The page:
• Clutter 
    Too many personal items, overflowing closets, and junk lying around can all be off-putting to a buyer. Clutter can ruin a buyer's perception in two ways: it can make your home appear small, stuffy, and cramped, which can give off the impression that the home is too small. When a buyer is surrounded by someone else's clutter can also make it difficult for them to picture themselves living in the home. Decluttering is one of the most important things you can do before listing your home.

  • A Shaky Railing
    You don't want to surprise your buyers with a shaky banister when they grab hold of your railing on their way up
    the stairs. This not only may be a surprise, but it also could be dangerous. Make sure your railing or banister is sturdy and all screws are secure before opening up the home for tours.

  • Bold Paint Colors
    Loud, bright colors may be your style, but it can be a turn-off to many buyers who don't share your same taste in color. If your paint colors consist of bold tones, you may want to consider painting over them with some nice neutral shade. Give your buyers a blank slate to work with.

  • Odd Odors
    Many sellers become nose blind to certain smells and weird odors over time, but buyers will be quick to pick up on the scent of pets, mold, clothes. Even if your home has a bit of a musty smell, you can bet the buyers will notice. Make an effort to eliminate any source of foul odors before listing your home. If you're going to use any candles or scents, be sure they're not too strong.

  • Poor Patching And Touch-Ups
    If patching holes and paint touch-ups are not your specialties, it might be best to leave these to a professional. A poor attempt at filling holes in the wall or touching-up paint can create quite an eyesore. Instead, call a professional painter or carpenter to come in and freshen up the space.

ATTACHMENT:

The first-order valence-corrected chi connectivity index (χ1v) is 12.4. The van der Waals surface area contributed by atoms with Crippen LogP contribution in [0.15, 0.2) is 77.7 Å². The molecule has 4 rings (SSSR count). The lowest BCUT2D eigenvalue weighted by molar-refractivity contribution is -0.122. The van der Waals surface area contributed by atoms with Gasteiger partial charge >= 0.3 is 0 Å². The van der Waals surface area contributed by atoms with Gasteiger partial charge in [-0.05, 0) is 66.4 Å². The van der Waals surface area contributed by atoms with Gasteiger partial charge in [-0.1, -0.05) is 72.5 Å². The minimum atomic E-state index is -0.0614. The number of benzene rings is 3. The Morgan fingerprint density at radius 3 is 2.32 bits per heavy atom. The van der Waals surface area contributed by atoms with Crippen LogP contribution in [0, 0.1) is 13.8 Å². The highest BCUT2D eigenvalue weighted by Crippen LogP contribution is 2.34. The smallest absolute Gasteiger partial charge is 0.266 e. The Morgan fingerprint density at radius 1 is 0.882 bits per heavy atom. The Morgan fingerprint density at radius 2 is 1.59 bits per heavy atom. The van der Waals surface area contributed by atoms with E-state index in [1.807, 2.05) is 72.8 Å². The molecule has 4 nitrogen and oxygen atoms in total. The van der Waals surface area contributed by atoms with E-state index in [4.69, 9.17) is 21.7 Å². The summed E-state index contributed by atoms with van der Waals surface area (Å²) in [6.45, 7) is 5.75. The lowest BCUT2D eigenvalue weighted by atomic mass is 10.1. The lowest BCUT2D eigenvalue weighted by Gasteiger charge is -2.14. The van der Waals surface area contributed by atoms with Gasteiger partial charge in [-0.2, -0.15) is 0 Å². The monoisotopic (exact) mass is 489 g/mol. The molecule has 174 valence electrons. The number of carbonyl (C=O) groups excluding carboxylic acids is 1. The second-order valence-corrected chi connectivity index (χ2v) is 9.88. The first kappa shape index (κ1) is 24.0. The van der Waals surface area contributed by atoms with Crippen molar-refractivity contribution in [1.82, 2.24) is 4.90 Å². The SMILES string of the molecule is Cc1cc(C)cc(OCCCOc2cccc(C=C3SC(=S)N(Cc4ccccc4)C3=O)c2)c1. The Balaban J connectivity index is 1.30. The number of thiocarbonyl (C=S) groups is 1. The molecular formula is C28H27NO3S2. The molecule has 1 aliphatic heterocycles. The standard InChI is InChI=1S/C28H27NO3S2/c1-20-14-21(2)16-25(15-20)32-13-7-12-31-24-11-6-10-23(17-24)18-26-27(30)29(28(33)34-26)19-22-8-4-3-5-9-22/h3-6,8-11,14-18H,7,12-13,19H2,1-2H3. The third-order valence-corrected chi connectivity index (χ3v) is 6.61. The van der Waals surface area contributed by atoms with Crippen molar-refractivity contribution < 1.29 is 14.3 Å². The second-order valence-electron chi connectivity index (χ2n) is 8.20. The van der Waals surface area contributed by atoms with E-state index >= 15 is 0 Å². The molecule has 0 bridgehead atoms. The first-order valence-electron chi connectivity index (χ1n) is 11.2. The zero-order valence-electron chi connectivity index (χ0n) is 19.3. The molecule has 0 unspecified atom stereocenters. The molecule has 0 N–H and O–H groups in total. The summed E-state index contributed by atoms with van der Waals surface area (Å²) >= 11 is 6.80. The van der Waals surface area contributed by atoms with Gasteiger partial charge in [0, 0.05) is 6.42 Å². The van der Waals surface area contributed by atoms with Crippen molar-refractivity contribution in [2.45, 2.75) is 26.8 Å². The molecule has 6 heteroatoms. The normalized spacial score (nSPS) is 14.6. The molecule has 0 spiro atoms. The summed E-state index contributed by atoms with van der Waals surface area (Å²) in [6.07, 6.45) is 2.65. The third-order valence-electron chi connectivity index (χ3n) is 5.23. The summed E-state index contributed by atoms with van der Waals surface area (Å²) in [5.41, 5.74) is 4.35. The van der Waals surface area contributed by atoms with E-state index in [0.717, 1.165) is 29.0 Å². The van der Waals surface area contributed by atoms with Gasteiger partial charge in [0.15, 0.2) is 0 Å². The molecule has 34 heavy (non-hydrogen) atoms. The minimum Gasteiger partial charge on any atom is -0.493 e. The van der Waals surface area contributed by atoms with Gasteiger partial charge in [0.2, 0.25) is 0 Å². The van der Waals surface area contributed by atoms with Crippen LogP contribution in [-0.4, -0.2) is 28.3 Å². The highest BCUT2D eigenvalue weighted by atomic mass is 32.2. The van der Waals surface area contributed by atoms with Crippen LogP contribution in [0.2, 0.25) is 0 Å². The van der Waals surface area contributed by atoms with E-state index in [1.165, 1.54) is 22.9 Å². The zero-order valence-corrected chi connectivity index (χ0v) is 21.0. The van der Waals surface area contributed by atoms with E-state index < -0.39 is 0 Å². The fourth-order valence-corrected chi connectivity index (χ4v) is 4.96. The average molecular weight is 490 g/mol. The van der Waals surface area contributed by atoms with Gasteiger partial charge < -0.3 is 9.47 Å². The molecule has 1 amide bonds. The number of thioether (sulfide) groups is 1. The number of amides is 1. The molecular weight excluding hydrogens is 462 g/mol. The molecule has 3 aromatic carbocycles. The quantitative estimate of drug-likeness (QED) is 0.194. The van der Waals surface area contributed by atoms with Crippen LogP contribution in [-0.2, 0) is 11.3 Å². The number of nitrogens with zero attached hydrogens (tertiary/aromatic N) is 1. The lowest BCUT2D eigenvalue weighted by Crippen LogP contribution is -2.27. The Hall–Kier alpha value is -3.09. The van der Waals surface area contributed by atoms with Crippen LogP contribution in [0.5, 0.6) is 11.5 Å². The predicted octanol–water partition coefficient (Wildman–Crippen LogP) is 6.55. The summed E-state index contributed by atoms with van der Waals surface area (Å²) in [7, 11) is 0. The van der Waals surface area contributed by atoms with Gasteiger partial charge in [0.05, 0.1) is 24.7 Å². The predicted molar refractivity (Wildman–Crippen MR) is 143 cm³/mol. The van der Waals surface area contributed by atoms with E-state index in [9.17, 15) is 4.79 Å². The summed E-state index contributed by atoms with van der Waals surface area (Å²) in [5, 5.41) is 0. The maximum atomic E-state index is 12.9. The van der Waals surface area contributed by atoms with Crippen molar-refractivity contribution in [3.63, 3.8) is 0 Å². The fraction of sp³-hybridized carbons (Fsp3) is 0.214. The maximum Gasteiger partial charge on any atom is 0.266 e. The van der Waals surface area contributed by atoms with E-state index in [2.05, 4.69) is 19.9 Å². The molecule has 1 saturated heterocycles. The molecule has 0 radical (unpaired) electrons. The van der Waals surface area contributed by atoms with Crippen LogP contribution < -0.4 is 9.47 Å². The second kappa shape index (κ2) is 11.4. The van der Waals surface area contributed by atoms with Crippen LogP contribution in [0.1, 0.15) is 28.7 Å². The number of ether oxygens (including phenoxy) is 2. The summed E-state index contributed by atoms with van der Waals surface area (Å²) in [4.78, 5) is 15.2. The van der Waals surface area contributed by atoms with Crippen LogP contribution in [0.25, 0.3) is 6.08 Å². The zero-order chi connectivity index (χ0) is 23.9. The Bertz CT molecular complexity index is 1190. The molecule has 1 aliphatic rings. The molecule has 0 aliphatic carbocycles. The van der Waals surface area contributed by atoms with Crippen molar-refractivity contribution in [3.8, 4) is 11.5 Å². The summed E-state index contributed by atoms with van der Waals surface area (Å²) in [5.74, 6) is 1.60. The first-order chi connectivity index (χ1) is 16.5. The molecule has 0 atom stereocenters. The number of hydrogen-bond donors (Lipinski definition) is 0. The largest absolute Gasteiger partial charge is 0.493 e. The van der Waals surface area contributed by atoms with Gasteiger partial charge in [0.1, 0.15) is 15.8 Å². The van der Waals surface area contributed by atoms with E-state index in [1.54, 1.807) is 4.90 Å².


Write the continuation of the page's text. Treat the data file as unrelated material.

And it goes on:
• Bad Flooring
    Cracked tiles or loose and squeaky floorboards can give buyers the impression that your home is in disrepair. It's also one of the very first things buyers will notice when touring the home. Spend a bit of time fixing-up flooring before listing your home on the market.

  • Dead Light Bulbs
    Don't leave your buyers in the dark. Flipping a non-functioning light switch when touring a home can leave a bad impression. Make sure all bulbs are working and your light switches are functioning, so buyers can truly get a sense of each room.

Major upgrades and renovations may not be necessary before listing your home. Instead, focus on the small, inexpensive repairs that can have a major impact on the outcome of your home sale.

January
18

2022 Home Design Trends

If you're feeling inspired to give your home a refresh in the new year but aren't sure where to start, familiarize yourself with the most anticipated trends for the upcoming year. Whether you incorporate a few or many, these must-have home design trends will keep your home feeling fresh and relevant. Read on to find out the top home design trends for 2022.

Enclosed Spaces
Open concept spaces began waning in popularity over the last several years. With people working, learning and entertaining at home more, there is a greater need for more quiet, private spaces. This shift embraces returning to a more traditional home layout, which was more prevalent before the popularity of open-concept spaces.

Homework Rooms